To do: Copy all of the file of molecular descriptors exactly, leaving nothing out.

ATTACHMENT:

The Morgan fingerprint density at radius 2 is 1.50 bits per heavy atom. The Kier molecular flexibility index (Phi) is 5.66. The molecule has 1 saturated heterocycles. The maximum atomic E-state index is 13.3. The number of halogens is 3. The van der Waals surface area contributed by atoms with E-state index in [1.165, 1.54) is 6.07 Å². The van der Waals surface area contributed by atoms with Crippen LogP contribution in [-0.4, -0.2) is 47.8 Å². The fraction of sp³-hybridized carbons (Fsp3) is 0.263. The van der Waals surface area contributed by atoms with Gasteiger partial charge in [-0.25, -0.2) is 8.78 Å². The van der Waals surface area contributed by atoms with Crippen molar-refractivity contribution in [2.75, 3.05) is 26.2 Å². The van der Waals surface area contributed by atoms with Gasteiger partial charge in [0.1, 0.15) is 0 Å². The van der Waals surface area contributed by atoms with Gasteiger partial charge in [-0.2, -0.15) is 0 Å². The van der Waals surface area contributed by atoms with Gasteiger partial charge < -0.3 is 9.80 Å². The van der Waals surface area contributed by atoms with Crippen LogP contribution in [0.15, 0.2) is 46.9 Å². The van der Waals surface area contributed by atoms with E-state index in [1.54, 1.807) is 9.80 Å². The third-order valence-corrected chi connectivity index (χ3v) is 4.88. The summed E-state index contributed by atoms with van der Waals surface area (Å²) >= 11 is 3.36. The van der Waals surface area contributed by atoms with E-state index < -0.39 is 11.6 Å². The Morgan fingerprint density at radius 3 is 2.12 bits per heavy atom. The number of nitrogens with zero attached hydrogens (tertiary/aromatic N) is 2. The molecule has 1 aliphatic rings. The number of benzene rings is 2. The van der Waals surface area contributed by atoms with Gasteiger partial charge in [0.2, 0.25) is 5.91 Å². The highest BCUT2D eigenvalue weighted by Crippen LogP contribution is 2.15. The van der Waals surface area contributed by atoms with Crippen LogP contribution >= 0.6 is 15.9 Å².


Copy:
The Morgan fingerprint density at radius 2 is 1.50 bits per heavy atom. The Kier molecular flexibility index (Phi) is 5.66. The molecule has 1 saturated heterocycles. The maximum atomic E-state index is 13.3. The number of halogens is 3. The van der Waals surface area contributed by atoms with E-state index in [1.165, 1.54) is 6.07 Å². The van der Waals surface area contributed by atoms with Crippen LogP contribution in [-0.4, -0.2) is 47.8 Å². The fraction of sp³-hybridized carbons (Fsp3) is 0.263. The van der Waals surface area contributed by atoms with Gasteiger partial charge in [-0.25, -0.2) is 8.78 Å². The van der Waals surface area contributed by atoms with Crippen molar-refractivity contribution in [2.75, 3.05) is 26.2 Å². The van der Waals surface area contributed by atoms with Gasteiger partial charge in [0.1, 0.15) is 0 Å². The van der Waals surface area contributed by atoms with Gasteiger partial charge in [-0.2, -0.15) is 0 Å². The van der Waals surface area contributed by atoms with Gasteiger partial charge < -0.3 is 9.80 Å². The van der Waals surface area contributed by atoms with Crippen LogP contribution in [0.15, 0.2) is 46.9 Å². The van der Waals surface area contributed by atoms with E-state index in [1.54, 1.807) is 9.80 Å². The third-order valence-corrected chi connectivity index (χ3v) is 4.88. The summed E-state index contributed by atoms with van der Waals surface area (Å²) >= 11 is 3.36. The van der Waals surface area contributed by atoms with E-state index < -0.39 is 11.6 Å². The Morgan fingerprint density at radius 3 is 2.12 bits per heavy atom. The number of nitrogens with zero attached hydrogens (tertiary/aromatic N) is 2. The molecule has 1 aliphatic rings. The number of benzene rings is 2. The van der Waals surface area contributed by atoms with Gasteiger partial charge in [0.2, 0.25) is 5.91 Å². The highest BCUT2D eigenvalue weighted by Crippen LogP contribution is 2.15. The van der Waals surface area contributed by atoms with Crippen LogP contribution >= 0.6 is 15.9 Å².